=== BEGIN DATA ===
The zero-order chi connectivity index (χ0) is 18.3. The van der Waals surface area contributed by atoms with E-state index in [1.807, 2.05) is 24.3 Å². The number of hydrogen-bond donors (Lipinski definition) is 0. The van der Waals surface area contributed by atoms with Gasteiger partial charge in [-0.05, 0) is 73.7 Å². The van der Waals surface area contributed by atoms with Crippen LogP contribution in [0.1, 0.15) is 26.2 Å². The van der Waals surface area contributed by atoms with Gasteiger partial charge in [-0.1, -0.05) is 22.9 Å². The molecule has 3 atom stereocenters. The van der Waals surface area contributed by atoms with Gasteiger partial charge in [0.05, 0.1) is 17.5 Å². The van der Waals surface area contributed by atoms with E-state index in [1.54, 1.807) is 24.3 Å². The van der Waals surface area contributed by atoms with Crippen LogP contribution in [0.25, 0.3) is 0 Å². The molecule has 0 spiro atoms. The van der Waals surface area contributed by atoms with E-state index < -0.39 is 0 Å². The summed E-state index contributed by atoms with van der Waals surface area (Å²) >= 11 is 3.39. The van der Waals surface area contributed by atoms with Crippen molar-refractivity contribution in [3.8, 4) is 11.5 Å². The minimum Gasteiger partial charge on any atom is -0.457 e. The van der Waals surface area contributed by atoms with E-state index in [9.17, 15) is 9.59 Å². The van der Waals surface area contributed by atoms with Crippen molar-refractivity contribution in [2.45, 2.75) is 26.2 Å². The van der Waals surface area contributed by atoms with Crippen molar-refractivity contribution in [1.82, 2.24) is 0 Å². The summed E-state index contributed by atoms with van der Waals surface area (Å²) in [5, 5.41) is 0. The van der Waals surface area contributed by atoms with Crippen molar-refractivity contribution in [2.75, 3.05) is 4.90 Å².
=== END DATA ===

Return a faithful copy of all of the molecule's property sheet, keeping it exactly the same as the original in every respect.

The zero-order chi connectivity index (χ0) is 18.3. The van der Waals surface area contributed by atoms with E-state index in [1.807, 2.05) is 24.3 Å². The number of hydrogen-bond donors (Lipinski definition) is 0. The van der Waals surface area contributed by atoms with Gasteiger partial charge in [-0.05, 0) is 73.7 Å². The van der Waals surface area contributed by atoms with Crippen LogP contribution in [0.1, 0.15) is 26.2 Å². The van der Waals surface area contributed by atoms with Gasteiger partial charge in [-0.1, -0.05) is 22.9 Å². The molecule has 3 atom stereocenters. The van der Waals surface area contributed by atoms with Gasteiger partial charge in [0.05, 0.1) is 17.5 Å². The van der Waals surface area contributed by atoms with E-state index in [1.54, 1.807) is 24.3 Å². The van der Waals surface area contributed by atoms with Crippen LogP contribution in [0.25, 0.3) is 0 Å². The molecule has 0 spiro atoms. The van der Waals surface area contributed by atoms with E-state index < -0.39 is 0 Å². The summed E-state index contributed by atoms with van der Waals surface area (Å²) >= 11 is 3.39. The van der Waals surface area contributed by atoms with Crippen molar-refractivity contribution in [3.8, 4) is 11.5 Å². The minimum Gasteiger partial charge on any atom is -0.457 e. The van der Waals surface area contributed by atoms with E-state index in [9.17, 15) is 9.59 Å². The van der Waals surface area contributed by atoms with Crippen molar-refractivity contribution in [2.45, 2.75) is 26.2 Å². The van der Waals surface area contributed by atoms with Crippen molar-refractivity contribution in [1.82, 2.24) is 0 Å². The summed E-state index contributed by atoms with van der Waals surface area (Å²) in [5, 5.41) is 0. The van der Waals surface area contributed by atoms with Crippen molar-refractivity contribution in [2.75, 3.05) is 4.90 Å².